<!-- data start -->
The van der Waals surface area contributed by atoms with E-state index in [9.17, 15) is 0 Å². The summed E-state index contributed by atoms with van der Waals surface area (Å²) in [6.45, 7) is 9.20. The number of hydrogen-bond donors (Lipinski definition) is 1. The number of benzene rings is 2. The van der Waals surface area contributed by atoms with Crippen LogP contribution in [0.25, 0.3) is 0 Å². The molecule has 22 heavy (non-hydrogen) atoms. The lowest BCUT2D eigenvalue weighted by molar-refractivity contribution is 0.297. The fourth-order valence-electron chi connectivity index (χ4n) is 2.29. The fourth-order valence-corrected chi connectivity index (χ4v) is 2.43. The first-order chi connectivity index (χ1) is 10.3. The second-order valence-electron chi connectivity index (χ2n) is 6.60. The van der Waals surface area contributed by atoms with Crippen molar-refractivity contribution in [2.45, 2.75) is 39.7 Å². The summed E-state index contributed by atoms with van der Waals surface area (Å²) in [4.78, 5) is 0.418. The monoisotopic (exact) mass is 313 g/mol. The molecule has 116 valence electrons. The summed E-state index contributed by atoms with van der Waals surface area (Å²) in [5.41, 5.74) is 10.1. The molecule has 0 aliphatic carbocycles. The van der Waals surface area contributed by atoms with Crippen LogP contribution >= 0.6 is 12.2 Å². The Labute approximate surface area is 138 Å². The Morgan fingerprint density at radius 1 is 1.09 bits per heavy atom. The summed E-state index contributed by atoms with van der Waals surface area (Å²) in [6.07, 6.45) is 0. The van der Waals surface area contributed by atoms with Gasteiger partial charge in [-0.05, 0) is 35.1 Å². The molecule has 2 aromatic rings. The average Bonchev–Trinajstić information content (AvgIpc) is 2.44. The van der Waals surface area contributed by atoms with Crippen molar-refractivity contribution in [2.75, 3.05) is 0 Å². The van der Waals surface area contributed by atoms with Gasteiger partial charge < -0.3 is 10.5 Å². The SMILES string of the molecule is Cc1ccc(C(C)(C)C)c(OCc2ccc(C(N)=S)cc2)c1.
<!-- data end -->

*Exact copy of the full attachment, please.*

The van der Waals surface area contributed by atoms with E-state index in [9.17, 15) is 0 Å². The summed E-state index contributed by atoms with van der Waals surface area (Å²) in [6.45, 7) is 9.20. The number of hydrogen-bond donors (Lipinski definition) is 1. The number of benzene rings is 2. The van der Waals surface area contributed by atoms with Crippen LogP contribution in [0.25, 0.3) is 0 Å². The molecule has 22 heavy (non-hydrogen) atoms. The lowest BCUT2D eigenvalue weighted by molar-refractivity contribution is 0.297. The fourth-order valence-electron chi connectivity index (χ4n) is 2.29. The fourth-order valence-corrected chi connectivity index (χ4v) is 2.43. The first-order chi connectivity index (χ1) is 10.3. The second-order valence-electron chi connectivity index (χ2n) is 6.60. The van der Waals surface area contributed by atoms with Crippen molar-refractivity contribution in [2.45, 2.75) is 39.7 Å². The summed E-state index contributed by atoms with van der Waals surface area (Å²) in [4.78, 5) is 0.418. The monoisotopic (exact) mass is 313 g/mol. The molecule has 116 valence electrons. The summed E-state index contributed by atoms with van der Waals surface area (Å²) in [5.41, 5.74) is 10.1. The molecule has 0 aliphatic carbocycles. The van der Waals surface area contributed by atoms with Crippen LogP contribution >= 0.6 is 12.2 Å². The Labute approximate surface area is 138 Å². The Morgan fingerprint density at radius 1 is 1.09 bits per heavy atom. The summed E-state index contributed by atoms with van der Waals surface area (Å²) in [6.07, 6.45) is 0. The van der Waals surface area contributed by atoms with Gasteiger partial charge in [-0.05, 0) is 35.1 Å². The molecule has 2 aromatic rings. The average Bonchev–Trinajstić information content (AvgIpc) is 2.44. The van der Waals surface area contributed by atoms with Crippen molar-refractivity contribution in [2.75, 3.05) is 0 Å². The van der Waals surface area contributed by atoms with Gasteiger partial charge < -0.3 is 10.5 Å². The SMILES string of the molecule is Cc1ccc(C(C)(C)C)c(OCc2ccc(C(N)=S)cc2)c1.